A recent Angus Reid study, reported widely in the news, showed that many Canadians are experiencing financial stress. A large proportion report needing to borrow money to buy groceries, eschewing dental care, and are experiencing hardship in ten other money-related scenarios presented to them. While sadly no one is shocked that a substantial fraction of Canadians is struggling financially, what is surprising is that the study’s estimate of that fraction is considerably higher than the official governmental numbers. The study found that about 16% of the population is “struggling”, while a further 11% is “on the edge” (i.e., at risk of struggling). This gives a total of 27% who are in some sort of financial jeopardy. Whereas, according to the official estimate, 4.8 million Canadians (about 14%) live beneath the line of indigence. Continue reading How Do We Measure Poverty?
May 28, 2018 — This is the audio of a lecture I gave to a graduate class in Community Outreach and Media Relations in the Sciences. It was recorded using my bluetooth microphone, so the audio quality is not as great as it could be. A PDF of the class slides (with most photos removed) can be accessed here.
During the class, I conducted a simulated data collection exercise wherein a hat was passed around and students were asked to write questions on pieces of paper. Here are the ones that were legible:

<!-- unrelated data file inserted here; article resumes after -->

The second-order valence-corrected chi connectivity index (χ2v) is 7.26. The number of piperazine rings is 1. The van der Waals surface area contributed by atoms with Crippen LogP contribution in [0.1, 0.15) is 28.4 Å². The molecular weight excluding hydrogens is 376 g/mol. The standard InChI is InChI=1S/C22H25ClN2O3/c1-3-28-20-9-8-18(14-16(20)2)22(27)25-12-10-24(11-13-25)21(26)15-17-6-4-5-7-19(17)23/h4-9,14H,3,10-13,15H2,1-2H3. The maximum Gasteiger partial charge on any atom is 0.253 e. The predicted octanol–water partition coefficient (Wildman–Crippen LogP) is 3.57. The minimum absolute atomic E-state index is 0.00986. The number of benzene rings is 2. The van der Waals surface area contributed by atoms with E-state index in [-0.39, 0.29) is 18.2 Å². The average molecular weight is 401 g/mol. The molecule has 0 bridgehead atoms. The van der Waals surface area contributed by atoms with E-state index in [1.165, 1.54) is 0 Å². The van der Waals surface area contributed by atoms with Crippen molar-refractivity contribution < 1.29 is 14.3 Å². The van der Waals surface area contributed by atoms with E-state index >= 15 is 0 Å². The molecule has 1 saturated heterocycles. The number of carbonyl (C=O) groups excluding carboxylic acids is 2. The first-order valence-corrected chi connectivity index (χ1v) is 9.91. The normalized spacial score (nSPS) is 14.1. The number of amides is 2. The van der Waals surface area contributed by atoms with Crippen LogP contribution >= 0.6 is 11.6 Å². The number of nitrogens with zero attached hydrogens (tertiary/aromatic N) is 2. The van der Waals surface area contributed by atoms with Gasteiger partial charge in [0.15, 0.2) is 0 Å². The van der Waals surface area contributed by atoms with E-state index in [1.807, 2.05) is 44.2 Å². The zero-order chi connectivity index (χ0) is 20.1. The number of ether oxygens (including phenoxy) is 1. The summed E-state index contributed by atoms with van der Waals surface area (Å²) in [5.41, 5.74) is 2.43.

P.S. we have armpit hair because it’s a scent trap.
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As I write this (on a plane en route from Cuba to Toronto), I’m thinking in an undisciplined manner about some recent developments in public intelligentsia. I’m not quite sure how best to describe what I’m calling something of an “academic rift”, as its nature is only dimly formed in my frontal lobe. But it has something to do with the value of evidence and the extent to which we are willing and able to allow evidence (or what passes for evidence) to dictate our view of social and physical reality. Even as I write those words, I am aware that there will be disagreements about what constitutes “evidence”, and a full appreciation that almost nothing exists in an objective vacuum, immune from the infection of personal bias and value. Continue reading A Tale of Two Fallacies: the Insanity of Progressive Stacking